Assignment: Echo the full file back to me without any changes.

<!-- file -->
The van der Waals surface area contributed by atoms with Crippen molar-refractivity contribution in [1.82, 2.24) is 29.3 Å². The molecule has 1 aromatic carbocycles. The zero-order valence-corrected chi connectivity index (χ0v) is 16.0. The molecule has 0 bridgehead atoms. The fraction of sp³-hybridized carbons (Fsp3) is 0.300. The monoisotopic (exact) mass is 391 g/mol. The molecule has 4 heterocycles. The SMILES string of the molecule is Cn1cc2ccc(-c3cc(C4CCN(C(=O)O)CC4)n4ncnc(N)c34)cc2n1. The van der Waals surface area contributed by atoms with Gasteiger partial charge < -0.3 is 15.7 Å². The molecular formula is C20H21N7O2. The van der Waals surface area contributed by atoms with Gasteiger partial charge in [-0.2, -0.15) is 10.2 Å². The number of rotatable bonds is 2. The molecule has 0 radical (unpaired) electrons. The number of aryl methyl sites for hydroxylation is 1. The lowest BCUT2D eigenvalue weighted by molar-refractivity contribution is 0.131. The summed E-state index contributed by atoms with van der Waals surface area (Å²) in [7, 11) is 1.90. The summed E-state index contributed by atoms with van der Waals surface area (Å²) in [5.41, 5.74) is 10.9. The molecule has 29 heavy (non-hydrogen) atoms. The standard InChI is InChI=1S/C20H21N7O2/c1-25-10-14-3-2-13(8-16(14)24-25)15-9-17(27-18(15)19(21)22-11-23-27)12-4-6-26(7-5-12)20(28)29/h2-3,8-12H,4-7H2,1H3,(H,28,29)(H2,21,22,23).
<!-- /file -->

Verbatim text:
The van der Waals surface area contributed by atoms with Crippen molar-refractivity contribution in [1.82, 2.24) is 29.3 Å². The molecule has 1 aromatic carbocycles. The zero-order valence-corrected chi connectivity index (χ0v) is 16.0. The molecule has 0 bridgehead atoms. The fraction of sp³-hybridized carbons (Fsp3) is 0.300. The monoisotopic (exact) mass is 391 g/mol. The molecule has 4 heterocycles. The SMILES string of the molecule is Cn1cc2ccc(-c3cc(C4CCN(C(=O)O)CC4)n4ncnc(N)c34)cc2n1. The van der Waals surface area contributed by atoms with Gasteiger partial charge < -0.3 is 15.7 Å². The molecular formula is C20H21N7O2. The van der Waals surface area contributed by atoms with Gasteiger partial charge in [-0.2, -0.15) is 10.2 Å². The number of rotatable bonds is 2. The molecule has 0 radical (unpaired) electrons. The number of aryl methyl sites for hydroxylation is 1. The lowest BCUT2D eigenvalue weighted by molar-refractivity contribution is 0.131. The summed E-state index contributed by atoms with van der Waals surface area (Å²) in [7, 11) is 1.90. The summed E-state index contributed by atoms with van der Waals surface area (Å²) in [5.41, 5.74) is 10.9. The molecule has 29 heavy (non-hydrogen) atoms. The standard InChI is InChI=1S/C20H21N7O2/c1-25-10-14-3-2-13(8-16(14)24-25)15-9-17(27-18(15)19(21)22-11-23-27)12-4-6-26(7-5-12)20(28)29/h2-3,8-12H,4-7H2,1H3,(H,28,29)(H2,21,22,23).